Now Available: Final Rule for FDAAA 801 and NIH Policy on Clinical Trial Reporting

Progesterone for Maintenance Tocolysis: A Randomized Placebo Controlled Trial

This study is ongoing, but not recruiting participants.
Information provided by (Responsible Party):
Stanford University Identifier:
First received: July 22, 2009
Last updated: November 19, 2014
Last verified: November 2014
Preterm delivery is the most common cause of infant morbidity and mortality in the United States. Some women have episodes of preterm labor during their pregnancy which can be temporarily stopped. These women, however, are at high risk for delivering before term. At this time, we do not have sufficient evidence to use any medication to help prevent these women from delivering early. Recently, preliminary studies have shown that progesterone may help prevent some women at high risk for preterm delivery from delivering early. Our study will investigate whether progesterone can help this specific group of women, women with arrested preterm labor, deliver healthy infants at term.

Condition Intervention Phase
Pregnancy Complications
Drug: Progesterone
Phase 2
Phase 3

Study Type: Interventional
Study Design: Allocation: Randomized
Endpoint Classification: Efficacy Study
Intervention Model: Single Group Assignment
Masking: Double Blind (Subject, Caregiver, Investigator, Outcomes Assessor)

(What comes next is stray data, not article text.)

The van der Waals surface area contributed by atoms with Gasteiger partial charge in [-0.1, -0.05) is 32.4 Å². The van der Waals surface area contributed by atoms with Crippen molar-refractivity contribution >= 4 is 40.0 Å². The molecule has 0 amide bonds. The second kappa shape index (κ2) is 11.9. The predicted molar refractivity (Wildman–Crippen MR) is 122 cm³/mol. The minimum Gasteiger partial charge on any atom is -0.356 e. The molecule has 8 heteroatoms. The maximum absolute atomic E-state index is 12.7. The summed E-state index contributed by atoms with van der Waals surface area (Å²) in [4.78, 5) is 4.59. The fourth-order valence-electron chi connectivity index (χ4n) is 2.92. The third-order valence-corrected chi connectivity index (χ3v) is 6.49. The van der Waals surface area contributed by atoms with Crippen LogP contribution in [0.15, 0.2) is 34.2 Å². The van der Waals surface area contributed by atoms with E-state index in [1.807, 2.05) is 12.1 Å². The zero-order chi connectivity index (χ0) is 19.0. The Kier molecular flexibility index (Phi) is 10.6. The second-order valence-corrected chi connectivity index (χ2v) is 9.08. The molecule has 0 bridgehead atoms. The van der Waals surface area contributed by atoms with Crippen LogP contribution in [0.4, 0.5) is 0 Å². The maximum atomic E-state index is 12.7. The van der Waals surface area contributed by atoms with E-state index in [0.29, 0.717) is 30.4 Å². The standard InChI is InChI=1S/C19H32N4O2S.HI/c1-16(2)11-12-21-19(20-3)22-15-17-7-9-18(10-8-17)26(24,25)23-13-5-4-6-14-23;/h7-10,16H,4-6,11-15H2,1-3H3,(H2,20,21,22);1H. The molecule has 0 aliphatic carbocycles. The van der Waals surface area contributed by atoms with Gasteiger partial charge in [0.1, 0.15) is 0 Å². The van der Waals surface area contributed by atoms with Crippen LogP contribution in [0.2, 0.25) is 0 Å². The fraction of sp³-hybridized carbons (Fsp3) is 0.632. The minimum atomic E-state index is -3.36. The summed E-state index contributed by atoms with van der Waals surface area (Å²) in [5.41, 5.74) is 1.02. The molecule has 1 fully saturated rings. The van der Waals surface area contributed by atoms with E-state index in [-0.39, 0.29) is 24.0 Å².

Primary Purpose: Treatment
Official Title: Progesterone for Maintenance Tocolysis: A Randomized Placebo Controlled Trial

Resource links provided by NLM:

Further study details as provided by Stanford University:

Primary Outcome Measures:
  • Reduction in delivery rate prior to 37 weeks gestation [ Time Frame: At time of delivery ] [ Designated as safety issue: No ]

Secondary Outcome Measures:
  • Birth weight, Neonatal Intensive Care Unit (NICU) admission and length of stay [ Time Frame: At time of neonatal discharge ] [ Designated as safety issue: No ]
  • Neonatal morbidity and mortality [ Time Frame: At time of neonatal discharge ] [ Designated as safety issue: No ]
  • Neonatal congenital abnormalities, specifically genital abnormalities [ Time Frame: At time of neonatal discharge ] [ Designated as safety issue: No ]
  • Maternal chorioamnionitis, adverse medication reaction, patient report of labor symptoms and number of days of delay of delivery. [ Time Frame: At time of maternal discharge ] [ Designated as safety issue: No ]

Estimated Enrollment: 120
Study Start Date: October 2009
Estimated Study Completion Date: October 2015
Primary Completion Date: February 2013 (Final data collection date for primary outcome measure)
Arms Assigned Interventions
Active Comparator: Progesterone Drug: Progesterone
Progesterone 400 mg per vagina qhs. vs polyethylene glycol 400 distearate & hydrogenated vegetable oil.
Placebo Comparator: Polyethylene glycol & hydrogenated vegetable oil Drug: Progesterone
Progesterone 400 mg per vagina qhs. vs polyethylene glycol 400 distearate & hydrogenated vegetable oil.

Detailed Description: